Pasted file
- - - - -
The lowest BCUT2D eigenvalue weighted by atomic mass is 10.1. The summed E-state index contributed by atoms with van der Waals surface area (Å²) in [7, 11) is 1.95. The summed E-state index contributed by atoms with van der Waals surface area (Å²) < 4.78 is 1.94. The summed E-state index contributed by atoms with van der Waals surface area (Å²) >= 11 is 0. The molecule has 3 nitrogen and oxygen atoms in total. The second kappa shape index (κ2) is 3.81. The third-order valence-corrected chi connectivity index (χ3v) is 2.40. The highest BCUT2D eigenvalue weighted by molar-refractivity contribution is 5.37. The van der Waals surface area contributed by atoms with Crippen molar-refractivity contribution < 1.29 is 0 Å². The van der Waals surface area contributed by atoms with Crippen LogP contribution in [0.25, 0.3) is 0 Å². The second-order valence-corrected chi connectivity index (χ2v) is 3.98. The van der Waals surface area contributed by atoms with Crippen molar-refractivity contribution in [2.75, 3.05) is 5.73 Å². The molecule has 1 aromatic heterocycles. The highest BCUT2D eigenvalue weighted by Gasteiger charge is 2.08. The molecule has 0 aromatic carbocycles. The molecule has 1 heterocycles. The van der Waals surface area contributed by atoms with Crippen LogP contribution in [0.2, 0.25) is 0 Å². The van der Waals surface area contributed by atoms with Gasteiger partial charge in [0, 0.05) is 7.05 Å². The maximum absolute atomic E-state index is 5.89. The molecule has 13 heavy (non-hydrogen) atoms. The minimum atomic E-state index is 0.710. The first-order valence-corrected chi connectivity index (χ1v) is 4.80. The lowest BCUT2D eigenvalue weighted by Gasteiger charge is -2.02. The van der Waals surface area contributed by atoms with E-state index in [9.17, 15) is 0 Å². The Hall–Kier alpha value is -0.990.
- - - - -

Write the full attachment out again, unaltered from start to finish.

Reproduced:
The lowest BCUT2D eigenvalue weighted by atomic mass is 10.1. The summed E-state index contributed by atoms with van der Waals surface area (Å²) in [7, 11) is 1.95. The summed E-state index contributed by atoms with van der Waals surface area (Å²) < 4.78 is 1.94. The summed E-state index contributed by atoms with van der Waals surface area (Å²) >= 11 is 0. The molecule has 3 nitrogen and oxygen atoms in total. The second kappa shape index (κ2) is 3.81. The third-order valence-corrected chi connectivity index (χ3v) is 2.40. The highest BCUT2D eigenvalue weighted by molar-refractivity contribution is 5.37. The van der Waals surface area contributed by atoms with Crippen molar-refractivity contribution < 1.29 is 0 Å². The van der Waals surface area contributed by atoms with Crippen LogP contribution in [0.25, 0.3) is 0 Å². The second-order valence-corrected chi connectivity index (χ2v) is 3.98. The van der Waals surface area contributed by atoms with Crippen molar-refractivity contribution in [2.75, 3.05) is 5.73 Å². The molecule has 1 aromatic heterocycles. The highest BCUT2D eigenvalue weighted by Gasteiger charge is 2.08. The molecule has 0 aromatic carbocycles. The molecule has 1 heterocycles. The van der Waals surface area contributed by atoms with Crippen LogP contribution in [0.2, 0.25) is 0 Å². The van der Waals surface area contributed by atoms with Gasteiger partial charge in [0, 0.05) is 7.05 Å². The maximum absolute atomic E-state index is 5.89. The molecule has 13 heavy (non-hydrogen) atoms. The minimum atomic E-state index is 0.710. The first-order valence-corrected chi connectivity index (χ1v) is 4.80. The lowest BCUT2D eigenvalue weighted by Gasteiger charge is -2.02. The van der Waals surface area contributed by atoms with E-state index in [9.17, 15) is 0 Å². The Hall–Kier alpha value is -0.990.